KWS Manufacturing

Hard Iron Bearings

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Question

I have purchased hard iron bearings from several different screw conveyor manufacturers. Some manufacturers’ hard iron bearings have a smooth finish while others have a rough finish. What is the difference?

Answer

There are currently two processes for manufacturing hard iron bearings; sintering and casting. Sintering produces a smooth finish and this style bearing can typically operate at higher rotational speeds, but the cast iron version should be the choice for heavy-duty/extremely abrasive applications.

Both the sintered and cast hard iron bearings are abrasion-resistant and durable but sintered hard iron bearings are softer when compared to cast hard iron bearings. The average hardness of a sintered hard iron bearing is 45 to 50 Rc and the cast hard iron bearing is 55 to 60 Rc. Cast hard iron bearings will outlast sintered hard iron bearings in heavy-duty applications. You will typically have to replace a sintered hard iron bearing three times for every time you replace a cast hard iron bearing.

Sintering – The procedure begins with powdered metallurgy, which is the process of taking fine powdered metals and pressing them into form. The powdered metal is compressed under several tons of hydraulic pressure to form a part. The resulting part is stable enough to be handled. The next process is sintering, where the part is heated to a specific temperature but not to the point of liquifying the metal. The metal particles are fused into a solid piece, but because the part does not reach the melting point of the metal, the part maintains its shape. The sintering process leaves a smooth finish to the hanger bearing.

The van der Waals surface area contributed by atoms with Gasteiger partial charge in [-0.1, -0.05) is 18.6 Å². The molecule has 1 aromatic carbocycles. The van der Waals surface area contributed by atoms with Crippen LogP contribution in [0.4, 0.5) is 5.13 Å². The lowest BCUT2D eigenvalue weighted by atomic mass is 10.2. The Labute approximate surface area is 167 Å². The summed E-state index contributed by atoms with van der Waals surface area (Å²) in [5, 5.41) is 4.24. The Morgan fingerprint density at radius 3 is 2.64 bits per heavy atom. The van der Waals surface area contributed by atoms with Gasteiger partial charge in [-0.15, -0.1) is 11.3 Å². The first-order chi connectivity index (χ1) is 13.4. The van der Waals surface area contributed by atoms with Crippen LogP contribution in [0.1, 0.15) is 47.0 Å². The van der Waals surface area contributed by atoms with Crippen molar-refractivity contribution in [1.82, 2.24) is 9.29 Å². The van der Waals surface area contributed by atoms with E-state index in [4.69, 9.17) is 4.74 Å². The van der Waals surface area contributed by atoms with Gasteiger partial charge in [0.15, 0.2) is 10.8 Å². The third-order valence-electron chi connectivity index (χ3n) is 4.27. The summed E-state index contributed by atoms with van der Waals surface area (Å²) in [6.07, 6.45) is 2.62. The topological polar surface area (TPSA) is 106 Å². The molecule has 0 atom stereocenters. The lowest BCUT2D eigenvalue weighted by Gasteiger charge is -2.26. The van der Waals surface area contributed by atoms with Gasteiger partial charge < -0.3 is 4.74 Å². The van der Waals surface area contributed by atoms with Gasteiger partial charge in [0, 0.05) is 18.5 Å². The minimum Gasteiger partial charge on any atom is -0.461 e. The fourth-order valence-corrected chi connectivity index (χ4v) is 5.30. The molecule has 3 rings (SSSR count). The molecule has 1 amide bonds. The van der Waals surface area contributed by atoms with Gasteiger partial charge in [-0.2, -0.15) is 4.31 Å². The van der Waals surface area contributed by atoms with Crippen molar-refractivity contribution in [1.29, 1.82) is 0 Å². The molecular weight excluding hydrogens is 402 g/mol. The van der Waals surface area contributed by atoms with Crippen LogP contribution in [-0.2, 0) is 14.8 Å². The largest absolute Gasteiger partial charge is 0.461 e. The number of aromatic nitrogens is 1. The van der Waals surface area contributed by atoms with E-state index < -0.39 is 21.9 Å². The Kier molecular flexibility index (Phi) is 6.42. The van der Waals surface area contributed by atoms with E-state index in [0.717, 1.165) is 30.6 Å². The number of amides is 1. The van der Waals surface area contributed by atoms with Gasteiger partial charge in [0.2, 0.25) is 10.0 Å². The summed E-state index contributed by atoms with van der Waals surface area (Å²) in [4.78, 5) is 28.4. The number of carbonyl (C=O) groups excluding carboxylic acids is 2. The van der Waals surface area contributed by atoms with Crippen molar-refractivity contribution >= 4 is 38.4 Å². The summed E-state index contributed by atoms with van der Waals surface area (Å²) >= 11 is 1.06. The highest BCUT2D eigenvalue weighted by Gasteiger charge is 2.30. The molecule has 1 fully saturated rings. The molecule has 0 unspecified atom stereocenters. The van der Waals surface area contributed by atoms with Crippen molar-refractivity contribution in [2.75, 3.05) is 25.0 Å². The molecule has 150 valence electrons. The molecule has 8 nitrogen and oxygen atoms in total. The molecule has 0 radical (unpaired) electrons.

Casting – The process for casting iron has a long history of use and dates to the 5th century BC. Hard iron hanger bearings are made of gray iron that is initially melted in a furnace. The liquid metal is cast or poured into sand molds, which contain hollow cavities of the desired shape, and then allowed to cool and solidify. The casting process produces a rough finish when compared to the sintering process.

The choice of hard iron bearing style depends on your application. Sintered hard iron bearings work well for conveying less abrasive bulk materials such as limestone, cement and soda ash. Cast hard iron bearings are best for the most difficult applications such as conveying sand, alumina or any bulk material that is extremely abrasive.

Hard Iron Bearings | Casting vs. Sintering | Ask the Experts

Cast Iron Bearings are Made by Casting Liquid Iron into Molds

Hard Iron Bearings | Casting vs. Sintering | Ask the Experts

Cast Iron Bearings Have a Rougher Surface but Will Outlast Sintered Bearings at Least 3 to 1

Hard Iron Bearings | Casting vs. Sintering | Ask the Experts

Sintered Iron Bearings are Made by Powder Metallurgy

Hard Iron Bearings | Casting vs. Sintering | Ask the Experts

Sintered Iron Bearings Have a Smoother Surface but are Softer when Compared to Cast Iron Bearings